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Subject: Moths and feathers

Moths and feathers

From: Jan Erik Bergh <jeb>
Date: Friday, February 26, 1999
Caroline Finch <ycrnp64 [at] ucl__ac__uk> writes

>I am a final year conservation student currently doing research into
>the deterioration and conservation of feathers. During my research,
>I have encountered differing opinions as to what exactly the clothes
>moth (Lepidoptera tineidae) is after when it attacks a feather and
>"eats" its keratin structure. Some suggest it is the keratin, while
>others believe the moth eats the keratin in order to obtain the
>salts and oils which are on the surface.

A couple of answers have appeared, though not dealing with the
original question. As far as I understand you are talking about the
common clothes moth, Tineola bisselliella or the case-bearing
clothes moth, Tinea pellionella or maybe both of them. I think the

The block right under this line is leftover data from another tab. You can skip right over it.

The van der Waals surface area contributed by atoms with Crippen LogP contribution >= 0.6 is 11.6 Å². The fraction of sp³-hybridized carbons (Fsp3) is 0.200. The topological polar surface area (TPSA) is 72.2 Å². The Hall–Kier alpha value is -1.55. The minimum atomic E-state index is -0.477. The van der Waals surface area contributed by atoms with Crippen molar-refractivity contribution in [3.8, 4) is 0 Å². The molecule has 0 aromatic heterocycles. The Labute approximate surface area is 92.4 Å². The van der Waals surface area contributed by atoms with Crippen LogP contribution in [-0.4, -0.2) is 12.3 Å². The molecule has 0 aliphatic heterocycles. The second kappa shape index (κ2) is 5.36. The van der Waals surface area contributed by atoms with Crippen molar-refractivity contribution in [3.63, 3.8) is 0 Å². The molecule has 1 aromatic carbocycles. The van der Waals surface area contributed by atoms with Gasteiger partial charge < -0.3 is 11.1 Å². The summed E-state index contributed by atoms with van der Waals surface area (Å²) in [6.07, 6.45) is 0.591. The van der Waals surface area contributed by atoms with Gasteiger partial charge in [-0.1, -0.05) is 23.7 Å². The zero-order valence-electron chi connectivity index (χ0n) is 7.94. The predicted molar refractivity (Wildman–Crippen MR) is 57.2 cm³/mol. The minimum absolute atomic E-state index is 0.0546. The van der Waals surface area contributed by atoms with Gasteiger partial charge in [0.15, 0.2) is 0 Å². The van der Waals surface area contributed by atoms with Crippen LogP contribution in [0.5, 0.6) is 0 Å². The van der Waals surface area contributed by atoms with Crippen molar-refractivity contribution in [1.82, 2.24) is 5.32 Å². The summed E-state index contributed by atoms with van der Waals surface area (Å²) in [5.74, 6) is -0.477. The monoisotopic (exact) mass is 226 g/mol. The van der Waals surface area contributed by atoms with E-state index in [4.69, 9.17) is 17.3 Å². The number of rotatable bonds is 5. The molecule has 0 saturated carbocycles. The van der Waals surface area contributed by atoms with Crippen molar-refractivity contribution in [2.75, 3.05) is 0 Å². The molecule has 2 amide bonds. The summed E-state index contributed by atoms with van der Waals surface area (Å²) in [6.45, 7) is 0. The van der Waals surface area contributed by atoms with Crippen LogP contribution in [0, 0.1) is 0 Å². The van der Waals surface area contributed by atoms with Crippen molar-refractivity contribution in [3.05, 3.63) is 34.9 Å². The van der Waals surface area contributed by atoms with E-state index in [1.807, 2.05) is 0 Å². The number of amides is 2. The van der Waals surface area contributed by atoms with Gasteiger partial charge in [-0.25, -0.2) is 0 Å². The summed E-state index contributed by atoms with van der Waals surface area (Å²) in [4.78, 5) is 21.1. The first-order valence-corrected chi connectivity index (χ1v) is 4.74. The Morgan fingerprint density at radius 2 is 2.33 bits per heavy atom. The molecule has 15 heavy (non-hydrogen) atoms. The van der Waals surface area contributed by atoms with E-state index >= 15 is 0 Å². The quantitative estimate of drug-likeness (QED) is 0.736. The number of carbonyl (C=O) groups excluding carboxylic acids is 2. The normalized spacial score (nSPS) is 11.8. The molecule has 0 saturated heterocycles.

question you rise is interesting and I suppose you have gone through
all available original papers on the subject.

Though I have not had time to do that myself, I would like to put
forward a hypothesis from an evolutionary point of view. All living
creatures have an energy budget, which should be used in such a way
that it will increase the chances of the genes to survive and be
found in the next generation. Then, if the moths didn't need to eat
the keratin, why should they waste energy in chewing this rather
hard stuff, when it probably could get salts and oils in an easier
way? There is one more point, and that is that it takes also amino
acids (the building blocks of protein) to build up an insect, so
what would be the protein source if not keratin?

I'm looking forward to see your conclusions when you have gone
through all aspects! Best wishes,

Jan-Erik Bergh
Swedish Working Group PRE-MAL

                  Conservation DistList Instance 12:71
                 Distributed: Wednesday, March 3, 1999
                       Message Id: cdl-12-71-002
Received on Friday, 26 February, 1999

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